The story in a nutshell: Thor heads home to Asgard after attempting to stop Ragnarok from happening only to find Loki pretending to be Odin. So then they go find Odin (in Norway, cuz where else would he be?), and—stop reading if you don't want to know—Odin dies, which means Thor's and Loki's older sister Hela is released from her prison. Being the oldest, she assumes the throne of Asgard. She's also the goddess of death so, you know, things in Asgard go to Hel . . . a . . .

Meanwhile, the part the trailers all showed: Thor gets captured by a scraper (Thompson) who brings The Grandmaster (Goldblum) fighters for his big Tournament of Champions or whatever it was called. Thor's goal: get away and go save Asgard.

This movie is crowded with cameos and clever casting, and it mostly works. At the same time, it does pull viewers out of the moment sometimes.

My main problem with Thor: Ragnarok is that it tries to subvert expectations and yet the audience is too smart for it. An example: Bruce Banner jumps off a spaceship to face a threat. We're supposed to expect him to land as the Hulk. But he just falls face first and then, moments later, emerges as the Hulk. It's a funny moment but not as much of a cute surprise as I think the writers and filmmakers thought it would be. We as viewers are ahead of the story, and that's not always a good thing. We know Skurge (Urban) is going to have to make a choice, and we know what the choice is going to be and how it's going to end for him. What I'm saying is, this movie hits all the beats, and they're fun ones, but they're also super predictable. The story ends up tied in a neat little bow, and that's weirdly unsatisfying.

Still, this is a largely lighthearted chapter in the ongoing Marvel thread. (Too lighthearted perhaps given the gravitas that the ending needs but lacks.) It seems someone took notes from Guardian of the Galaxy's success and decided to lean in—but not as far in as GOTG Vol. 2, which was a smidge too far. Thor: Ragnarok knows not to take itself too seriously, which is a good thing. As I said, it's highly entertaining, which is all it really needs to be. If the next one could maybe be a little bit more clever or subversive or something, though, I'd appreciate it.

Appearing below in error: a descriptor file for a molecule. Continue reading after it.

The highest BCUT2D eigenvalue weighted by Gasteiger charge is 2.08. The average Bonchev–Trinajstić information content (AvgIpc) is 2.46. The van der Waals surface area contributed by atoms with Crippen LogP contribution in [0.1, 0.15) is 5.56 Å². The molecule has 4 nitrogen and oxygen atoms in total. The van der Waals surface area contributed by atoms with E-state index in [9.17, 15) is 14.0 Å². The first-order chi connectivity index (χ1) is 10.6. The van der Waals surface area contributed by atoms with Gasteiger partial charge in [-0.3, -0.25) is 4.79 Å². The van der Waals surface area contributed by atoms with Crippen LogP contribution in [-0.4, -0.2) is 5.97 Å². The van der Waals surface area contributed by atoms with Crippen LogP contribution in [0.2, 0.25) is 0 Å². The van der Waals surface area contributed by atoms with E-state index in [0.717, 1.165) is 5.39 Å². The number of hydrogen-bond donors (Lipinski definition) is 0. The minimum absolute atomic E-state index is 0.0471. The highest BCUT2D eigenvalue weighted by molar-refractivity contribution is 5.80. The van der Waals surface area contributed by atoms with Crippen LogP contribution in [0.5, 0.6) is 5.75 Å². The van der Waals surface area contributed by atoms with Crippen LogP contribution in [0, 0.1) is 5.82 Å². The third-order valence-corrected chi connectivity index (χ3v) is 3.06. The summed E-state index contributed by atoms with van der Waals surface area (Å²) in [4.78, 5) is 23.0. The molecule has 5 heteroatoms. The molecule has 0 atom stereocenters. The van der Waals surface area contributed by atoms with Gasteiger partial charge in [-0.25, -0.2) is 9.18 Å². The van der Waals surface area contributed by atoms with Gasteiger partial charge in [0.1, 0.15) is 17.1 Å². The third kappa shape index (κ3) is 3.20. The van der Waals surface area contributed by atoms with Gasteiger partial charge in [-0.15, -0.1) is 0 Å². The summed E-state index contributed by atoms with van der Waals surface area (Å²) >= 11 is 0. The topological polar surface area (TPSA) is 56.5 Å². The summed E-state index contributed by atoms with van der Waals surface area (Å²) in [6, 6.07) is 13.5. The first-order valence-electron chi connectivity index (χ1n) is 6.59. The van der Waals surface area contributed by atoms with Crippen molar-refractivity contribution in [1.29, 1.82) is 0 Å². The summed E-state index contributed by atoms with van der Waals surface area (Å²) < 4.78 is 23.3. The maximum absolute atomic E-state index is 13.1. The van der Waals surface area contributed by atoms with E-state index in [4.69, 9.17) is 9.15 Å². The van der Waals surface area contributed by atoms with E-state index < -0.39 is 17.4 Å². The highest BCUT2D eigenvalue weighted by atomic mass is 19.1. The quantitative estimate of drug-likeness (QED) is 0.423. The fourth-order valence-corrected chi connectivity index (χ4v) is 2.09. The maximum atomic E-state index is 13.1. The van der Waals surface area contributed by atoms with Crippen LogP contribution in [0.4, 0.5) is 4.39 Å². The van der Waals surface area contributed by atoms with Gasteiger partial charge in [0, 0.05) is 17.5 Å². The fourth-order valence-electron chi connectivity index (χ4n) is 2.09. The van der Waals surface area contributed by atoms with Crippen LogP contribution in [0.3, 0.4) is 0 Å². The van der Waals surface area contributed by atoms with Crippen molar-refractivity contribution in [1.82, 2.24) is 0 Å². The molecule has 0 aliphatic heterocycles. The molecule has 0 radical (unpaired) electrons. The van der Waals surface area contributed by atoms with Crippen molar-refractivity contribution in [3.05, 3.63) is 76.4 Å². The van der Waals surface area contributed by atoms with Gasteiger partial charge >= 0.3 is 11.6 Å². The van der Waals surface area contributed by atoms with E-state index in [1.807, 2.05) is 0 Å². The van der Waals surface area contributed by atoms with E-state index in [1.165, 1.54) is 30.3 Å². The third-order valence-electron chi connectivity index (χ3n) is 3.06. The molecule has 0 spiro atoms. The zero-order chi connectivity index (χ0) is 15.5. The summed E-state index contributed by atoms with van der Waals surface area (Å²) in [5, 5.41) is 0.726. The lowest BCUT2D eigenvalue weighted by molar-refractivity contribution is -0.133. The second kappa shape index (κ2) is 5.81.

Story: "Professor Moriarty & the Demented Detective"

Now available on Amazon. You can even read it for free if you have Kindle Unlimited.

What if the famously evil Professor Moriarty wasn't as evil as Holmes made him out to be? Hear his side in this new short story that revisits the Reichenbach Falls.


IWSG Reminder

If you stumbled across this blog in search of my IWSG entry, well, you're digging in the wrong place. Hop over to PepperWords for my post.

Books: Fairy Tales and Folklore Re-imagined

You can now preorder the anthology I contributed to:

Click for link

No, I'm not sure why they put a hyphen there, either, but whatever. The book comes out on 11/10.


Television: Stranger Things 2

I'm not going to go into detail because I don't want to spoil it for anyone. So I'm going to be pretty general in my statements here.

I've often written about how difficult it is to maintain great quality in sequels, particularly when the first installment was brilliant and somewhat unexpected. When you set the bar that high—and therefore people's expectations as well—it becomes hard to clear it. But Stranger Things 2 does, I think, the best it possibly could to meet the stellar quality of its first season.

That's not to say it's perfect. But you can see they took care not to coast on their good reputation. Real work went into this.

Encapsulated so as not to spoil it for anyone: ST2 returns to Hawkins, and the Upside Down is sort of . . . leaking? The gate sealing it off is weakening. Problems ensue.

I did think it was interesting that, in order to make Steve not appear to be quite so much of a jerk, they simply introduced an ever bigger jerk character. Everything is relative, I suppose. We all exist somewhere on a jerk scale of one kind or another in this world.

There is real tension in this season, too, and some honest-to-goodness horror. Sure, some of it plays like Jurassic Park, but I like JP, so . . .

Did I enjoy it as much as the first season? Not quite. But again, some of that goes back to the first season being a novelty, an unexpected good fortune. I think ST2 is a worthy successor. That's really all we could ask for, or even hope for. It's easy for shows (*cough*Sherlock*cough*) to be pleased with themselves after a brilliant start and just know that people will watch no matter what. It takes commitment to the story, the characters, the actors, and the audience to continue to deliver quality work. For that much, I'm grateful to the Duffer Brothers and their team for putting in the effort.


Weinstein et al

I'm going to make what many will consider a distasteful analogy. But you've heard the saying in airports and at train stations: "See something? Say something."

I've been fortunate, I suppose, never to have brushed up against Weinstein back when I was navigating a young and hopeful career in "the industry." But for those who have worked with him—and especially you men, but in some cases also women—did you ever see anything? Hear anything? Did your spidey senses ever tingle? If so, and you did nothing . . . If you brushed it off . . . Then you are complicit.

Because it is rather like the airport or the train station. If you see something and don't speak up and that plane goes down or that train derails—that's a little bit on you. And your lack of action impacts the people on the plane or train, and all their loved ones. That selfish little piece of you that stayed silent—that helped the terrorists.

Yeah, I said terrorists. Because there is a war of terror against women, and sometimes also against men. Against homosexuals and people of color and just any minority group, really. This is true in the world, and Hollywood is a microcosm of it.